The Role of Religion in Health and Well-Being


Religion is a very large category, covering a wide variety of beliefs and ritual practices. It is a key part of many peoples’ lives and is the subject of extensive research. Its influence is complex and multifaceted, and recent studies suggest that it may play a role in health and well-being.

The simplest definition of religion is the belief in spiritual beings. This covers a wide range of ideas and practices, from the animism of primitive peoples (where animals, plants, rocks, weather systems, and human handiwork are seen as alive) to the monotheism of the Abrahamic faiths and Hinduism. But this is a problematic approach, since it tends to exclude religious developments that are not monotheistic.

It also misses the fact that, for most peoples, religion is a system of evaluation that takes account of the many clashing forces in their lives and the vast unknown future, about which they know extremely little. The ancient Greek philosophers Thales (6th century bce) and Heracleitus (flourished c. 500 bce) both held that water and fire were the primary substances from which all other things are made.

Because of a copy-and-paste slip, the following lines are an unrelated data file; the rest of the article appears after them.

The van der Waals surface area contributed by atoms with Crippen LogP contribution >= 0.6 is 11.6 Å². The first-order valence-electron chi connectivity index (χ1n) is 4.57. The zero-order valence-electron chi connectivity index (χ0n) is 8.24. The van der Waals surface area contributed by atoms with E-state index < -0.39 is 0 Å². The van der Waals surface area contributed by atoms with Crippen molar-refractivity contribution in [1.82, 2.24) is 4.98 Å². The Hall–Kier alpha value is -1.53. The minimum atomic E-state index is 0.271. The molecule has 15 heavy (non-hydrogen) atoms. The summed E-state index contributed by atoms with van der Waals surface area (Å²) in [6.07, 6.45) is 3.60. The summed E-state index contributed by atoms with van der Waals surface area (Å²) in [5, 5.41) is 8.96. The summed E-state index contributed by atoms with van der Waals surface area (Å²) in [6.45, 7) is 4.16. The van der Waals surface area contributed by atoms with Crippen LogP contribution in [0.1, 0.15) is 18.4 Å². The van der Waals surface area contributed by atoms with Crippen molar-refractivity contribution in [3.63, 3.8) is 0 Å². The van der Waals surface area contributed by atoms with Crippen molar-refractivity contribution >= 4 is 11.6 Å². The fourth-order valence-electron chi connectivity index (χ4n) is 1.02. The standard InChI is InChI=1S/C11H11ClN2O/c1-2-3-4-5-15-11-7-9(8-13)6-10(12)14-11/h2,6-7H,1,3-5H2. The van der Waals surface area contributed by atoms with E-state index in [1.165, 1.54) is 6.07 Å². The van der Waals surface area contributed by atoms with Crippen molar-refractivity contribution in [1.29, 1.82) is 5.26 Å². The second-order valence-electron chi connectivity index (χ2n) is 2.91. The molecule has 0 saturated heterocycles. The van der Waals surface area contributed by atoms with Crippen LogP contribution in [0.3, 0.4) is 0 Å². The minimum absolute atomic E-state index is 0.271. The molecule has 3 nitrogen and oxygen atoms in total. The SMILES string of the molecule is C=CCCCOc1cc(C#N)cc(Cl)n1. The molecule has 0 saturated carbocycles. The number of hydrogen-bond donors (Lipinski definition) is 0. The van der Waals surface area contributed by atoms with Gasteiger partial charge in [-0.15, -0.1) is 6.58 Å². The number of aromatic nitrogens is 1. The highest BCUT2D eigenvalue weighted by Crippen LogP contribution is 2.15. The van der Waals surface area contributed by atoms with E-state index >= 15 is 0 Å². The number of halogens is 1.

Religions help people to recognize the many limitations that stand across their projects and to learn how to deal with them. They also provide maps of time and space: they may be coherently organized and hierarchical, as in Roman Catholicism with its clear centre at the Vatican and hierarchy of Pope, cardinals, bishops, priests, laity, and so on, or they may be loosely structured, with a wide range of subsystems such as cults, gurus, temples, holy places, and so on.